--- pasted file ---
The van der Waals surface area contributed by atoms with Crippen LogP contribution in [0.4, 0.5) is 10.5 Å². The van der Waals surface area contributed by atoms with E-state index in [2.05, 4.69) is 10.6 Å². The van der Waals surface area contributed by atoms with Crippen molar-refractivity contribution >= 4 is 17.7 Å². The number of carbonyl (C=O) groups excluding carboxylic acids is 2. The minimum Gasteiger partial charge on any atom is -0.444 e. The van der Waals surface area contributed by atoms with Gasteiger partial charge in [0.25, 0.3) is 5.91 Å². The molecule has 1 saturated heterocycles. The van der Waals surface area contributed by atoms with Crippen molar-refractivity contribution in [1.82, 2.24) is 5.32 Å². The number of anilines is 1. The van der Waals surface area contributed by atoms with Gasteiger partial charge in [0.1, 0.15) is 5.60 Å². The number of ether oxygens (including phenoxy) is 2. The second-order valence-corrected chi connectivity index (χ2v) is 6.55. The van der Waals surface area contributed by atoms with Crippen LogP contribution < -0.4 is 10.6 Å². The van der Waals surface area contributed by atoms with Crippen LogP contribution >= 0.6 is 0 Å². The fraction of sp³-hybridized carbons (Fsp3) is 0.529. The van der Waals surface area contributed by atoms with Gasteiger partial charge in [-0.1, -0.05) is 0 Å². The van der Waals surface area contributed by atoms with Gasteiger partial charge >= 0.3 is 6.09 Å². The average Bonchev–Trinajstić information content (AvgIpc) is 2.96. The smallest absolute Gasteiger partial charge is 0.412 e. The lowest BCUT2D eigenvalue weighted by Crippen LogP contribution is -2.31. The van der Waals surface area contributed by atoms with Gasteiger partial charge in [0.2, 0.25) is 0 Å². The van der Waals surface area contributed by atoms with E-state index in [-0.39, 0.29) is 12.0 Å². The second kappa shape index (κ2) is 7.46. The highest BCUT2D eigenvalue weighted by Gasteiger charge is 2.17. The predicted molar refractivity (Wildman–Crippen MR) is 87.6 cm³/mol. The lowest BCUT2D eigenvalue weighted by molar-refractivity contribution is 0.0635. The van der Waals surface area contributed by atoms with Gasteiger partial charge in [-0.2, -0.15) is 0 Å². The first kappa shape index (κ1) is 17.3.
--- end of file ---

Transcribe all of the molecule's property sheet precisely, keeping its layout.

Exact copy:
The van der Waals surface area contributed by atoms with Crippen LogP contribution in [0.4, 0.5) is 10.5 Å². The van der Waals surface area contributed by atoms with E-state index in [2.05, 4.69) is 10.6 Å². The van der Waals surface area contributed by atoms with Crippen molar-refractivity contribution >= 4 is 17.7 Å². The number of carbonyl (C=O) groups excluding carboxylic acids is 2. The minimum Gasteiger partial charge on any atom is -0.444 e. The van der Waals surface area contributed by atoms with Gasteiger partial charge in [0.25, 0.3) is 5.91 Å². The molecule has 1 saturated heterocycles. The van der Waals surface area contributed by atoms with Crippen molar-refractivity contribution in [1.82, 2.24) is 5.32 Å². The number of anilines is 1. The van der Waals surface area contributed by atoms with Gasteiger partial charge in [0.1, 0.15) is 5.60 Å². The number of ether oxygens (including phenoxy) is 2. The second-order valence-corrected chi connectivity index (χ2v) is 6.55. The van der Waals surface area contributed by atoms with Crippen LogP contribution < -0.4 is 10.6 Å². The van der Waals surface area contributed by atoms with Crippen LogP contribution >= 0.6 is 0 Å². The fraction of sp³-hybridized carbons (Fsp3) is 0.529. The van der Waals surface area contributed by atoms with Gasteiger partial charge in [-0.1, -0.05) is 0 Å². The van der Waals surface area contributed by atoms with Gasteiger partial charge >= 0.3 is 6.09 Å². The average Bonchev–Trinajstić information content (AvgIpc) is 2.96. The smallest absolute Gasteiger partial charge is 0.412 e. The lowest BCUT2D eigenvalue weighted by Crippen LogP contribution is -2.31. The van der Waals surface area contributed by atoms with Gasteiger partial charge in [0.2, 0.25) is 0 Å². The van der Waals surface area contributed by atoms with E-state index in [-0.39, 0.29) is 12.0 Å². The second kappa shape index (κ2) is 7.46. The highest BCUT2D eigenvalue weighted by Gasteiger charge is 2.17. The predicted molar refractivity (Wildman–Crippen MR) is 87.6 cm³/mol. The lowest BCUT2D eigenvalue weighted by molar-refractivity contribution is 0.0635. The van der Waals surface area contributed by atoms with Gasteiger partial charge in [-0.2, -0.15) is 0 Å². The first kappa shape index (κ1) is 17.3.